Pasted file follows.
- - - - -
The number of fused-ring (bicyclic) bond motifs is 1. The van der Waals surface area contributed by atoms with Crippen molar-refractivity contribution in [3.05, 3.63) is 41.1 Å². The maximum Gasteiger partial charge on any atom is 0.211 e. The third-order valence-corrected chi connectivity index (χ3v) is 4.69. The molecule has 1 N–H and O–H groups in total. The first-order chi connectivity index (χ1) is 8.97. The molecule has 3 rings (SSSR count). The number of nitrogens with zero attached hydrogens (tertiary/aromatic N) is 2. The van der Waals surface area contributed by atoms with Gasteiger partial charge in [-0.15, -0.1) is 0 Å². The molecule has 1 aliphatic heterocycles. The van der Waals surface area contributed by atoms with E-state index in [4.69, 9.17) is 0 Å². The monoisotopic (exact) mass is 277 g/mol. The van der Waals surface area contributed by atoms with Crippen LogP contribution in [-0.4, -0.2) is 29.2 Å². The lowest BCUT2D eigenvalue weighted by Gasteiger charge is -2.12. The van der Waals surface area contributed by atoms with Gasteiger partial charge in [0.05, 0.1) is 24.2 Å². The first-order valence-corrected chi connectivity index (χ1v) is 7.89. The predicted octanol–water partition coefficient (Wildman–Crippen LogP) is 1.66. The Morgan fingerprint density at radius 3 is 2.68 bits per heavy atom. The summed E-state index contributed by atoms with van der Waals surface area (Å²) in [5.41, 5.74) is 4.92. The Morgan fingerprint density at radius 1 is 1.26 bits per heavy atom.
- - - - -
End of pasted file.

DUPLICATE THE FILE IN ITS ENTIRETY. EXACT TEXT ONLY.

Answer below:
The number of fused-ring (bicyclic) bond motifs is 1. The van der Waals surface area contributed by atoms with Crippen molar-refractivity contribution in [3.05, 3.63) is 41.1 Å². The maximum Gasteiger partial charge on any atom is 0.211 e. The third-order valence-corrected chi connectivity index (χ3v) is 4.69. The molecule has 1 N–H and O–H groups in total. The first-order chi connectivity index (χ1) is 8.97. The molecule has 3 rings (SSSR count). The number of nitrogens with zero attached hydrogens (tertiary/aromatic N) is 2. The van der Waals surface area contributed by atoms with Gasteiger partial charge in [-0.15, -0.1) is 0 Å². The molecule has 1 aliphatic heterocycles. The van der Waals surface area contributed by atoms with E-state index in [4.69, 9.17) is 0 Å². The monoisotopic (exact) mass is 277 g/mol. The van der Waals surface area contributed by atoms with Crippen LogP contribution in [-0.4, -0.2) is 29.2 Å². The lowest BCUT2D eigenvalue weighted by Gasteiger charge is -2.12. The van der Waals surface area contributed by atoms with Gasteiger partial charge in [0.05, 0.1) is 24.2 Å². The first-order valence-corrected chi connectivity index (χ1v) is 7.89. The predicted octanol–water partition coefficient (Wildman–Crippen LogP) is 1.66. The Morgan fingerprint density at radius 3 is 2.68 bits per heavy atom. The summed E-state index contributed by atoms with van der Waals surface area (Å²) in [5.41, 5.74) is 4.92. The Morgan fingerprint density at radius 1 is 1.26 bits per heavy atom.